TIP: Ice is great for mouth owies. My 5yo son was playing with some large straws and banged them straight back into the roof of his mouth. Laceration, major pain, and in an area that’s not easy to get to. We gave him a popsicle to suck on (we make ours with coconut water or coconut milk) and then had him gargle with virgin coconut oil (more on that magic later). Within a few minutes, the pain was forgotten and eating was fine with softer foods. Within a few hours, he was swallowing normal food without a care in the world. When my kids were younger, we used ice on all scrapes and cuts before any other treatment. My theory is: whenever possible, reduce the pain first. It makes kids calmer and makes further treatment faster and less awful for everybody.
 

2) Clean wound by drizzling virgin coconut oil.

Don’t think of a vigorous cleaning just yet — with virgin coconut oil‘s antimicrobial properties, you’ve bought yourself time before the dreaded washing.

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Here, the pain was reduced so much that I could already drop our virgin coconut oil onto the wound within just a few minutes of icing. No rubbing, just drops of oil to cover the entire wound. We iced some more after that, and drizzled more oil after a few more minutes. Virgin coconut oil has natural antimicrobial properties and can actually be used alone to clean a wound — why it’s so helpful in mouth injuries like my son’s above, or for canker sores and sore throats. In this case, I wanted to clean the wound immediately to stop opportunistic bugs as quickly as possible…without subjecting the still-tender wound to the painful trauma of water and soap.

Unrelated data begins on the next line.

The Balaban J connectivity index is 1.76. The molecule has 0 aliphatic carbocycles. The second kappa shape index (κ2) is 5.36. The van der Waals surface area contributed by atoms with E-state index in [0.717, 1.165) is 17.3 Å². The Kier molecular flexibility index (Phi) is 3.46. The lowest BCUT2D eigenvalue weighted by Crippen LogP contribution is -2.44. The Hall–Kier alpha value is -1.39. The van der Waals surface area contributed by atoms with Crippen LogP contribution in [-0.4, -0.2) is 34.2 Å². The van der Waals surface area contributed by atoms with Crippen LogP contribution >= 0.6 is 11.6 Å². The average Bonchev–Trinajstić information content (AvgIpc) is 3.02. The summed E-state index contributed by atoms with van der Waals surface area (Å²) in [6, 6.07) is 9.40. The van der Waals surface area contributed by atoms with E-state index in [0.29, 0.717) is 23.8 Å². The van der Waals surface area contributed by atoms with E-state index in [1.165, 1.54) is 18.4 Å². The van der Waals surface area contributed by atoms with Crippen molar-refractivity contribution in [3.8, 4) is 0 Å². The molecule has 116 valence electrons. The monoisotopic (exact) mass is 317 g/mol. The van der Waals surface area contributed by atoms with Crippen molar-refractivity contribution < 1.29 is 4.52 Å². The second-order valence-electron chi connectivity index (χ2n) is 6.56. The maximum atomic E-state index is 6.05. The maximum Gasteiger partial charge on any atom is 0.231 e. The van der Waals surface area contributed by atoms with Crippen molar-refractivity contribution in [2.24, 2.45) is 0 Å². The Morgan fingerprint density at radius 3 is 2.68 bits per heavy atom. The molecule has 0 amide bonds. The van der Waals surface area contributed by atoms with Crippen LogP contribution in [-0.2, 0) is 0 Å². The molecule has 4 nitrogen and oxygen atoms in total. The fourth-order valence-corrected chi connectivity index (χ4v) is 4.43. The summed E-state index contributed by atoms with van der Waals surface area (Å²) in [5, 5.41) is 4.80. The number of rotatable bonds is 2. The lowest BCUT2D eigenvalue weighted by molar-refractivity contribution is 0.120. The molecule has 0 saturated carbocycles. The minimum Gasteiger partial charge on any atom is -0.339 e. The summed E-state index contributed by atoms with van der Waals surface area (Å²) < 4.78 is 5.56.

3) Occlusion dressing with Boo-Boo Balm.

See my technique for ouchlesss Boo-Boo Balm application.

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When the wound is numb enough, it’s time for moist wound healing. After applying Boo-Boo Balm, bandage the wound with a regular band-aid. For some injuries in areas of lots of movement or friction (like feet), I’ll add gauze and a non-stick tape around the hand or foot to keep the bandage on and closed for a good, long time. I love No-Hurt Wraps because they stay on well and my kids are allergic to tape adhesive.
Covering the wound (occlusion dressing) is important because it prevents the entry of air. This keeps the wound moist, allowing for the freer movement of cells and more rapid regeneration of tissue to fill up the wound (quicker healing but also much less scarring). Within a few hours (see photo below — the tissue was already regenerating to fill up the bottom of the wound) or overnight, the wound should be much less tender and healing nicely.
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Before going to bed or early in the morning, it should be well enough to wash more thoroughly with water and a gentle cleanser. I prefer Clark Wash because it’s a light liquid, not a hard soap which can be painful to rub over the wound and is more irritating. If the wound is still too tender, clean again with just virgin coconut oil, and redress with Boo-Boo Balm and a new bandage. Wait another few hours and it should be healed enough to wash normally. Redress the wound regularly — Clark Wash and water > virgin coconut oil > Boo-Boo Balm > bandage — until healed.